NOW The community can expect that all council powers and decisions will be exercised lawfully, and that they will be able to see on council’s website the powers delegated from council to the CEO and from the CEO to officers. Council officers will be expected to comply with the delegations and sub-delegations and only act within their respective sub-delegations. Officers will also receive training on the delegations that they hold to ensure they make decisions consistent with their delegated authority and any applicable conditions. The incoming mayor and councillors can expect to lead an organisation with a contemporary and lawful set of delegations. They can also expect that future policy and legislative changes will be progressively captured to ensure delegations always remain current and in compliance with policy and law. SUPPORTING LINKS: Dlgrma.qld.gov.au/local-government/governance/ local-government-delegations.html Ipswich.qld.gov.au/about_council/its-your-council/ know-your-council/accessing-information/ publication-scheme/our-decisions 4.8 PROCUREMENT Local governments like Ipswich have significant scale and use public funds to acquire a range of goods and services. It is entirely reasonable for Ipswich residents and ratepayers to expect that your council’s procurement arrangements are transparent, based on sound governance principles and minimise any opportunities for fraud and corruption. BEFORE ADMINISTRATION Procurement operated under a decentralised model at council, with small teams operating independently of each other within various departments. While the decentralised procurement model allowed for each department’s procurement team to be responsive to the needs and time constraints of their individual departments, over time the established procurement framework was reshaped to focus on the needs of the individual department, as opposed to any whole-of- council approach. The various divisions also had differing levels of compliance with the legislative requirements for procurement. This was far from best practice for local government.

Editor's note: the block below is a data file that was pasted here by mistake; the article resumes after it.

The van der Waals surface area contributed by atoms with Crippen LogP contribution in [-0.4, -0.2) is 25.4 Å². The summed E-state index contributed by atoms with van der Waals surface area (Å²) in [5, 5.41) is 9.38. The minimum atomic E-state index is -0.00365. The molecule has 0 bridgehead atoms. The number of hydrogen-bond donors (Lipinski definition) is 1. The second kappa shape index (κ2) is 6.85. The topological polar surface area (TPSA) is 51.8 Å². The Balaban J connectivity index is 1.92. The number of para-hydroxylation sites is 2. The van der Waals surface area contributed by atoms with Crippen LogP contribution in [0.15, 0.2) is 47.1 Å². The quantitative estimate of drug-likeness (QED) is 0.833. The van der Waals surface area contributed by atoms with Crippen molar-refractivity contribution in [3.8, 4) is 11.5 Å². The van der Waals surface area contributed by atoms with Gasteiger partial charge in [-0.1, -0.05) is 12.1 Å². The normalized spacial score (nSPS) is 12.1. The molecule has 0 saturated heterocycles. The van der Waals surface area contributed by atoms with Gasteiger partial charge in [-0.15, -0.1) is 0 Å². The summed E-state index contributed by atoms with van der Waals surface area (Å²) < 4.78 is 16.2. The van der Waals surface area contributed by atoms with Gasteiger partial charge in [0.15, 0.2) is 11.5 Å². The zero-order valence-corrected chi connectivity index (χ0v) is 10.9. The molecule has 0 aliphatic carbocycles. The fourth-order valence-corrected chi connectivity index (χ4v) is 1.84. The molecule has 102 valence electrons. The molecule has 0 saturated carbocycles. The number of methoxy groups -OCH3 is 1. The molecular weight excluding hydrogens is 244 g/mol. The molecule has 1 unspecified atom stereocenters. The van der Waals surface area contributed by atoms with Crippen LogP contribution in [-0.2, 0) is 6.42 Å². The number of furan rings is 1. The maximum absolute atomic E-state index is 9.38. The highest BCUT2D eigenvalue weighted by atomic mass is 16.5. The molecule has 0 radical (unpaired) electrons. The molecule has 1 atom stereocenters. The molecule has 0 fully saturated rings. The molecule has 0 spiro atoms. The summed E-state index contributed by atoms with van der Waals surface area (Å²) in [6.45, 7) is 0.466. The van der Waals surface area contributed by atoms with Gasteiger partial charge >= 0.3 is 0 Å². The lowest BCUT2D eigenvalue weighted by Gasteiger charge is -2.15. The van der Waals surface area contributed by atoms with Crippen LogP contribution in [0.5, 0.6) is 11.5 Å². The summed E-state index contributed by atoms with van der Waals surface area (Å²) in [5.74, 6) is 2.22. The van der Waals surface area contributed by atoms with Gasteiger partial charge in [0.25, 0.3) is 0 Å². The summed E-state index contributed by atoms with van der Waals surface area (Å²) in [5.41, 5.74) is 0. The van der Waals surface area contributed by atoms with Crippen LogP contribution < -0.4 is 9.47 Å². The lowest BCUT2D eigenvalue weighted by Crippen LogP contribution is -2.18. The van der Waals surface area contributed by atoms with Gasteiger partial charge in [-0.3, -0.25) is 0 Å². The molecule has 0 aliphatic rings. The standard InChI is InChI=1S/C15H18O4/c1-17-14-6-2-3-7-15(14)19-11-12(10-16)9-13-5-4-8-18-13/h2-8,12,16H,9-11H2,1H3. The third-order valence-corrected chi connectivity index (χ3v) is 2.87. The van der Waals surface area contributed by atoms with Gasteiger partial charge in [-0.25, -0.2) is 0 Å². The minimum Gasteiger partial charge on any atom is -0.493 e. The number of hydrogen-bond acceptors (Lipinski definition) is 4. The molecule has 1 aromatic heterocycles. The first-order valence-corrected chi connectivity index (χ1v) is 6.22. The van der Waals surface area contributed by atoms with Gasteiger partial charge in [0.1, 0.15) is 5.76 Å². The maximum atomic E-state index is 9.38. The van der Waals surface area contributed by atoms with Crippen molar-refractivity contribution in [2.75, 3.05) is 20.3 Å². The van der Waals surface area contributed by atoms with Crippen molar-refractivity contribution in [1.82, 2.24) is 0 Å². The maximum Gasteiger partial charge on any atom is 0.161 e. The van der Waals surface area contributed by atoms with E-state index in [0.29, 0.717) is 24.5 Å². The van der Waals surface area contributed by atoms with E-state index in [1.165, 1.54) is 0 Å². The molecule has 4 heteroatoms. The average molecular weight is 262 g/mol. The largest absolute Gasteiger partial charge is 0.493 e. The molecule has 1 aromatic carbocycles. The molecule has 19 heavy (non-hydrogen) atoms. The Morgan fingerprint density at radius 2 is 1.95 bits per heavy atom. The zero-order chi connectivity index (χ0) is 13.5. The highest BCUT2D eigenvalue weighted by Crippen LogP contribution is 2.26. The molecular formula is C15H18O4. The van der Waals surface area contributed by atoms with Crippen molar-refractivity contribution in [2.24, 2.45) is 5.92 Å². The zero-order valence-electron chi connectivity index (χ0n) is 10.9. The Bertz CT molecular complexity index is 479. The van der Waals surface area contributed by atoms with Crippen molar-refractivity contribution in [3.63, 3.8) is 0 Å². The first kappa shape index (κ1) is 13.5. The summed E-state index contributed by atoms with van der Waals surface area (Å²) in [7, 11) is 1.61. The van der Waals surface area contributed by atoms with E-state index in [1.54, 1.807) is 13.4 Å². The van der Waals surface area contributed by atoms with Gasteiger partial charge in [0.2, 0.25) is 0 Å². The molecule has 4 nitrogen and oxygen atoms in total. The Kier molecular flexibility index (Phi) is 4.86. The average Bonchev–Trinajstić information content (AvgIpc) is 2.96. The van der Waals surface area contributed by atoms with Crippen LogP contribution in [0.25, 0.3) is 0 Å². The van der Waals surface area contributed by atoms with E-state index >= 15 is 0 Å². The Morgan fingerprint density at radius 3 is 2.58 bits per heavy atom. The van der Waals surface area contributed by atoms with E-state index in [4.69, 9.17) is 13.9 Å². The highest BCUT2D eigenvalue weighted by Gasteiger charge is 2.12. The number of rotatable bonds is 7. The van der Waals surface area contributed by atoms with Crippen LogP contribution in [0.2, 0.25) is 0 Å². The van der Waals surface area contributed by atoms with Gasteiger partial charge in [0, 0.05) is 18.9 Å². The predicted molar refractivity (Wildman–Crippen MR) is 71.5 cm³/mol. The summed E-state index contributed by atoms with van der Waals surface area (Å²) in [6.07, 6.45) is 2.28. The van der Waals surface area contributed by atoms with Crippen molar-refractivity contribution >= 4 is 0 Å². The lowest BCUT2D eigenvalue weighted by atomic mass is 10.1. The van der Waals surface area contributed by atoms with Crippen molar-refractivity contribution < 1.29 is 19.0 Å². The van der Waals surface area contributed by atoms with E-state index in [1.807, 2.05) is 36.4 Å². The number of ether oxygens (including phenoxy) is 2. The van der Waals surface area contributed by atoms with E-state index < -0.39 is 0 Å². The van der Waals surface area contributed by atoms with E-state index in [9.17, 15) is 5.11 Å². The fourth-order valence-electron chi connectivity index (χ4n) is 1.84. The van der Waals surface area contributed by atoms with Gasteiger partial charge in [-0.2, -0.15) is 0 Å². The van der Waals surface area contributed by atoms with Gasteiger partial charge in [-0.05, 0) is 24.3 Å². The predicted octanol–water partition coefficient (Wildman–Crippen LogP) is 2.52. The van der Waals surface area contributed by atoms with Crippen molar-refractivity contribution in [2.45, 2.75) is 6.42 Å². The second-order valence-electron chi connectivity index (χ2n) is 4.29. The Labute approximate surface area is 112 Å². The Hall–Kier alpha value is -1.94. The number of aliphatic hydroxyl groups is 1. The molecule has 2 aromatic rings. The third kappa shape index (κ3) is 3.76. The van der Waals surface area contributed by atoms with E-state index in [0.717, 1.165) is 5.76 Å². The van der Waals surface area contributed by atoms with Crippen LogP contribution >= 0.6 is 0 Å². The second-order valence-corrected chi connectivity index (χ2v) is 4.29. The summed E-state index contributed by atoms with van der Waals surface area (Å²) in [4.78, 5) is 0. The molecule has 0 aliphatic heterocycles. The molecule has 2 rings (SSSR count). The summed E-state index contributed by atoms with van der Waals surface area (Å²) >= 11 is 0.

WHAT WE DID Council has established a centralised procurement model under the management of a specialised procurement branch. The following was achieved as part of this process: A Procurement Framework was created to include: • Procurement policy • Procurement code of practice • Procurement procedures • Templates, work instructions and process maps A comprehensive procurement code of practice was implemented which set the governance, controls and consistency of practice for procurement activities; Reporting gaps were identified to support good governance, strategic procurement initiative and continuous improvement opportunities; and Business systems were implemented to streamline operational requirements, but also provide auditability and consistency. Emphasis is now placed on proactive contract management as a foundation for strategic procurement initiatives. NOW The community can expect contract management and procurement strategies that deliver the best value outcomes for the city. Businesses working with council can expect a far more consistent approach to procurement, thanks to the implementation of a framework entrenched in governance, probity, and accountability. Council staff will be expected to comply with the new framework. The incoming mayor and councillors can expect to be provided with a contemporary and effective procurement framework.